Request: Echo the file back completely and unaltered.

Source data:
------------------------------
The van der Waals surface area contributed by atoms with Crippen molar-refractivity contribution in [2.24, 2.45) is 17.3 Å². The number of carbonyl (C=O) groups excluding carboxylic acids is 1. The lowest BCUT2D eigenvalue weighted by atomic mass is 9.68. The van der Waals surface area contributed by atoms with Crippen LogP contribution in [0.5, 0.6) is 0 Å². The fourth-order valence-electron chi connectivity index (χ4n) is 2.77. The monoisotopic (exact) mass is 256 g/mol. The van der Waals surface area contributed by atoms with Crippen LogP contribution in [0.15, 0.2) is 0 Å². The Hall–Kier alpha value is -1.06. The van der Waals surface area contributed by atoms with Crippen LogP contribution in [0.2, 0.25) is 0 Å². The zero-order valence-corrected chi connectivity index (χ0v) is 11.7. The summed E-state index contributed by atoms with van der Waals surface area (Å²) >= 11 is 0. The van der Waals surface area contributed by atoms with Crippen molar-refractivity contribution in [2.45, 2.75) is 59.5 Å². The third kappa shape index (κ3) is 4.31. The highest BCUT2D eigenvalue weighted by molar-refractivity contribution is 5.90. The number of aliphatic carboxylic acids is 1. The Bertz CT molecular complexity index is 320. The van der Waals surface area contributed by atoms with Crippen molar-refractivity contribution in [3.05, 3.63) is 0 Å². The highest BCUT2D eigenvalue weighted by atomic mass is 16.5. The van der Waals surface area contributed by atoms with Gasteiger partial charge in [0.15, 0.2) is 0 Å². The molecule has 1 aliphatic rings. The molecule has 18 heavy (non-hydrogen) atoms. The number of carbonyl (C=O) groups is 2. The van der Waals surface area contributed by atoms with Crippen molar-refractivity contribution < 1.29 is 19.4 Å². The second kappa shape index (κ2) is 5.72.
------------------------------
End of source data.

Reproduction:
The van der Waals surface area contributed by atoms with Crippen molar-refractivity contribution in [2.24, 2.45) is 17.3 Å². The number of carbonyl (C=O) groups excluding carboxylic acids is 1. The lowest BCUT2D eigenvalue weighted by atomic mass is 9.68. The van der Waals surface area contributed by atoms with Crippen LogP contribution in [0.5, 0.6) is 0 Å². The fourth-order valence-electron chi connectivity index (χ4n) is 2.77. The monoisotopic (exact) mass is 256 g/mol. The van der Waals surface area contributed by atoms with Crippen LogP contribution in [0.15, 0.2) is 0 Å². The Hall–Kier alpha value is -1.06. The van der Waals surface area contributed by atoms with Crippen LogP contribution in [0.2, 0.25) is 0 Å². The zero-order valence-corrected chi connectivity index (χ0v) is 11.7. The summed E-state index contributed by atoms with van der Waals surface area (Å²) >= 11 is 0. The van der Waals surface area contributed by atoms with Crippen molar-refractivity contribution in [2.45, 2.75) is 59.5 Å². The third kappa shape index (κ3) is 4.31. The highest BCUT2D eigenvalue weighted by molar-refractivity contribution is 5.90. The number of aliphatic carboxylic acids is 1. The Bertz CT molecular complexity index is 320. The van der Waals surface area contributed by atoms with Crippen molar-refractivity contribution in [3.05, 3.63) is 0 Å². The highest BCUT2D eigenvalue weighted by atomic mass is 16.5. The van der Waals surface area contributed by atoms with Gasteiger partial charge in [0.15, 0.2) is 0 Å². The molecule has 1 aliphatic rings. The molecule has 18 heavy (non-hydrogen) atoms. The number of carbonyl (C=O) groups is 2. The van der Waals surface area contributed by atoms with Crippen molar-refractivity contribution < 1.29 is 19.4 Å². The second kappa shape index (κ2) is 5.72.